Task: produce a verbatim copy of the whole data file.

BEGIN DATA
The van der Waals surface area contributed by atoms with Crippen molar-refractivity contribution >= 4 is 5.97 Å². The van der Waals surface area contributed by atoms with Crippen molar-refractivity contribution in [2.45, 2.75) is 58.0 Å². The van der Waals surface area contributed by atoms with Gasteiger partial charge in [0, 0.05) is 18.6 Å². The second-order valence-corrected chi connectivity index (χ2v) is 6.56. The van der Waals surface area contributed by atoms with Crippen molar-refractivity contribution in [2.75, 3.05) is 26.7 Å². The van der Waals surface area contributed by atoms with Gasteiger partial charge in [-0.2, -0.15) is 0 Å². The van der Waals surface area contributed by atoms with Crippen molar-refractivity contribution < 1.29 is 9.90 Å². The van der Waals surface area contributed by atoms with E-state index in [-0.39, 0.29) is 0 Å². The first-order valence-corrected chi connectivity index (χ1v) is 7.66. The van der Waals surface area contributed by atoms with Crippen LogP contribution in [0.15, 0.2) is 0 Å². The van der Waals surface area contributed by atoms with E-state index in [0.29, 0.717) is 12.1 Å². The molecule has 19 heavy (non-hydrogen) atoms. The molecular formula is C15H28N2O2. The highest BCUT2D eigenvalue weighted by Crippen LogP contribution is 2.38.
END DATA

The van der Waals surface area contributed by atoms with Crippen molar-refractivity contribution >= 4 is 5.97 Å². The van der Waals surface area contributed by atoms with Crippen molar-refractivity contribution in [2.45, 2.75) is 58.0 Å². The van der Waals surface area contributed by atoms with Gasteiger partial charge in [0, 0.05) is 18.6 Å². The second-order valence-corrected chi connectivity index (χ2v) is 6.56. The van der Waals surface area contributed by atoms with Crippen molar-refractivity contribution in [2.75, 3.05) is 26.7 Å². The van der Waals surface area contributed by atoms with Gasteiger partial charge in [-0.2, -0.15) is 0 Å². The van der Waals surface area contributed by atoms with Crippen molar-refractivity contribution < 1.29 is 9.90 Å². The van der Waals surface area contributed by atoms with E-state index in [-0.39, 0.29) is 0 Å². The first-order valence-corrected chi connectivity index (χ1v) is 7.66. The van der Waals surface area contributed by atoms with Crippen LogP contribution in [0.15, 0.2) is 0 Å². The van der Waals surface area contributed by atoms with E-state index in [0.29, 0.717) is 12.1 Å². The molecule has 19 heavy (non-hydrogen) atoms. The molecular formula is C15H28N2O2. The highest BCUT2D eigenvalue weighted by Crippen LogP contribution is 2.38.